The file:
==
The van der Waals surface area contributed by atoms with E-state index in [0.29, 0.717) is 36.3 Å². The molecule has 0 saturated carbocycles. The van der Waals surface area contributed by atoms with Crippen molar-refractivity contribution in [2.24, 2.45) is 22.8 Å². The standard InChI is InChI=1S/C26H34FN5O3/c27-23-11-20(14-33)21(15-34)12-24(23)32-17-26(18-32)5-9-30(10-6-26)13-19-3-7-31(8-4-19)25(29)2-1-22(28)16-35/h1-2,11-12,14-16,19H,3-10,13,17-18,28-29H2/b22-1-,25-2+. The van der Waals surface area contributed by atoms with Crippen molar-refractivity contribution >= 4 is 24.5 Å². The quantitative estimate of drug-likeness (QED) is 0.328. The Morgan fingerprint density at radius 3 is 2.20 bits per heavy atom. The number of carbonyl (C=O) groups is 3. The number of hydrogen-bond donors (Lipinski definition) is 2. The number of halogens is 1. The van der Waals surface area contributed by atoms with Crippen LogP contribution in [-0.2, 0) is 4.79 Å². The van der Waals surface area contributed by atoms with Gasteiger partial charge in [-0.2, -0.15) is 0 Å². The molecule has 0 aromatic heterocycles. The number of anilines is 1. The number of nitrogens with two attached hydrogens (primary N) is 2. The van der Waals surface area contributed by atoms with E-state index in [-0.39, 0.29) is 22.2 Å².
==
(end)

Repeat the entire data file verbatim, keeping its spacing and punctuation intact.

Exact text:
The van der Waals surface area contributed by atoms with E-state index in [0.29, 0.717) is 36.3 Å². The molecule has 0 saturated carbocycles. The van der Waals surface area contributed by atoms with Crippen molar-refractivity contribution in [2.24, 2.45) is 22.8 Å². The standard InChI is InChI=1S/C26H34FN5O3/c27-23-11-20(14-33)21(15-34)12-24(23)32-17-26(18-32)5-9-30(10-6-26)13-19-3-7-31(8-4-19)25(29)2-1-22(28)16-35/h1-2,11-12,14-16,19H,3-10,13,17-18,28-29H2/b22-1-,25-2+. The van der Waals surface area contributed by atoms with Crippen molar-refractivity contribution >= 4 is 24.5 Å². The quantitative estimate of drug-likeness (QED) is 0.328. The Morgan fingerprint density at radius 3 is 2.20 bits per heavy atom. The number of carbonyl (C=O) groups is 3. The number of hydrogen-bond donors (Lipinski definition) is 2. The number of halogens is 1. The van der Waals surface area contributed by atoms with Crippen LogP contribution in [-0.2, 0) is 4.79 Å². The van der Waals surface area contributed by atoms with Gasteiger partial charge in [-0.2, -0.15) is 0 Å². The molecule has 0 aromatic heterocycles. The number of anilines is 1. The number of nitrogens with two attached hydrogens (primary N) is 2. The van der Waals surface area contributed by atoms with E-state index in [-0.39, 0.29) is 22.2 Å².